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Cement:

Cement is a key ingredient in concrete. It is the binding agent that ‘Glues’ the concrete together. There are two main categories of cement:

  • Non-Hydraulic Cement:

The Process by which Non-Hydraulic cement is produced and used is known as the lime cycle:


Limestone is extracted from quarries and heated in a furnace where as a result of thermal decomposition, it is broken down into calcium oxide and carbon dioxide:  CaCO3 → CaO + CO2


The calcium oxide is then combined with water to produce slaked lime: CaO + H2O → Ca(OH)2


The slaked lime is then mixed with other ingredients like sand to produce mortars, plasters, lime washes and concrete. As these composites set the slaked lime reacts with carbon dioxide in the air to produce calcium carbonate and water: Ca(OH)2 + CO2 → CaCO3 + H2O


  • Hydraulic Cement:

This type of cement is similar to non-hydraulic cement however additives like Pozzolan’s (materials that if finely ground and combined with calcium hydroxide (Slaked Lime) react and become binding agents) allow for chemical reactions that produce hydrates.  As hydrates are composed of water, Hydraulic cement can be used underwater and in other wet conditions. These hydrates help protect concrete from water and chemicals as they do not readily dissolve in water. Due to the numerous and varied additives added to hydraulic cement, the exact chemical process is still being researched.




Varieties of cement:


There is a wide variety of cement however Portland cement is the most commonly used variety.  It is composed of calcium oxide, gypsum and other additives and is primarily used for concrete production.  However to reduce the environmental impact of cement product and to increase the strength of concrete other additives are being used more frequently:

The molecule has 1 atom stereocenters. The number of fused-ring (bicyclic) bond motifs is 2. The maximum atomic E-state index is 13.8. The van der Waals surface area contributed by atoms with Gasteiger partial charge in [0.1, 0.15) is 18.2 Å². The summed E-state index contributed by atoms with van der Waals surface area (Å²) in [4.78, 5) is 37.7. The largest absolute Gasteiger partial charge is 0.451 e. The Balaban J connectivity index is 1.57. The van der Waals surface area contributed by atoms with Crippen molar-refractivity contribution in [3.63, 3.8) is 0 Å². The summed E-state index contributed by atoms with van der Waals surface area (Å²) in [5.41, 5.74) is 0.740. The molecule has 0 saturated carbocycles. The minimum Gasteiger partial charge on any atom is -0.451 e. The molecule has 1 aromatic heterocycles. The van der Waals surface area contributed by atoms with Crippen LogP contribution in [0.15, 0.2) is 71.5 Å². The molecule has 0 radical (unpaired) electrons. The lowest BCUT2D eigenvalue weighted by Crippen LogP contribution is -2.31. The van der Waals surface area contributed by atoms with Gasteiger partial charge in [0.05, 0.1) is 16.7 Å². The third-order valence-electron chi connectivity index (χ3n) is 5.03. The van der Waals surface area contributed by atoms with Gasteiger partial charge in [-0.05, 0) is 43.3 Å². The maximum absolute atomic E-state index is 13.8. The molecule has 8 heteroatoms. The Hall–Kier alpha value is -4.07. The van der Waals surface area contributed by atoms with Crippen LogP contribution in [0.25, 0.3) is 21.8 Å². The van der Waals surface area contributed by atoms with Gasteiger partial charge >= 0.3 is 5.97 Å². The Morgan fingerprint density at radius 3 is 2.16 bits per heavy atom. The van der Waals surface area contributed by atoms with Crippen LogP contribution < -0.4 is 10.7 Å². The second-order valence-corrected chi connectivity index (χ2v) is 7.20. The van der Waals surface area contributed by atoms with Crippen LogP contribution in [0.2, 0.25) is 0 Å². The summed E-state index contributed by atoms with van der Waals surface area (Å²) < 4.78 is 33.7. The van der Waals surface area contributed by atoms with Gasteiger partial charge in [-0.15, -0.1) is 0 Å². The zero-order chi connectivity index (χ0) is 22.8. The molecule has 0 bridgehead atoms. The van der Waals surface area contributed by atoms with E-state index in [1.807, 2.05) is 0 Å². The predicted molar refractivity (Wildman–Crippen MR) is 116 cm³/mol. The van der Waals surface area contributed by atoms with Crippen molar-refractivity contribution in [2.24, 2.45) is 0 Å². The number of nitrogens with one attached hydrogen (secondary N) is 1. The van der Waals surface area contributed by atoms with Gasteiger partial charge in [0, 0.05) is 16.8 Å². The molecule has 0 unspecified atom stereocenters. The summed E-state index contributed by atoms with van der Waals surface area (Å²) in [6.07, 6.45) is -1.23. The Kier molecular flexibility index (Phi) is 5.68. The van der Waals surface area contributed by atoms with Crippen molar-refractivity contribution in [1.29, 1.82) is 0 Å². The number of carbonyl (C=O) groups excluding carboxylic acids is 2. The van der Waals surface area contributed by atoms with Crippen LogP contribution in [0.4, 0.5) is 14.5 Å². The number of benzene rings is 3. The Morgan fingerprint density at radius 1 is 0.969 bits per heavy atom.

• Ground granulated blast furnace slag:


Ground Granulated blast furnace slag is produced by taking the slag from a blast furnace, rapidly cooling it with water, then grinding it down in to a fine powder. The use of GGBS in cement produces high strength concrete but the greater the content of GGBS the longer it takes for the concrete to strengthen however resistance to sulphates (acid rain) increases and decreases the amount of heat released by the exothermic chemical reaction that occurs when cement sets.


  • Silica Fume:


Silica fume is the by-product of arc furnaces used by the steel industry. As individual particles of silica fume are around 100 times smaller than cement particles it is a very good pozzolan. Concrete produced using cement that contains Silica Fume has increased strength (both compression and bond strength) and resistance to corrosion (from salt in particular).



  • Fly Ash/Coal Ash:


Ash has been used in cement since the roman times as it is a pozzolan. However in the absence of volcanic ash (that the Romans used) the ash that has been filtered in the chimneys of coal fired power plants can be used.  Fly ash is ash from the top of the chimneys and bottom ash is ash that has settled at the bottom of the chimneys.  There is a lot of variation when it comes to the composition of the ash as it depends on the coal that has been burnt. Despite the many benefits of using fly ash in concrete, there are concerns about its use due to dangerous impurities it contains like heavy metals.





Aggregates and their properties


Aggregates are used to provide strength to concrete, they take up about 60-75% of the concrete mix. They control the properties of the concrete and vary widely depending on what you are trying to achieve with your material. The change in properties of the material can include: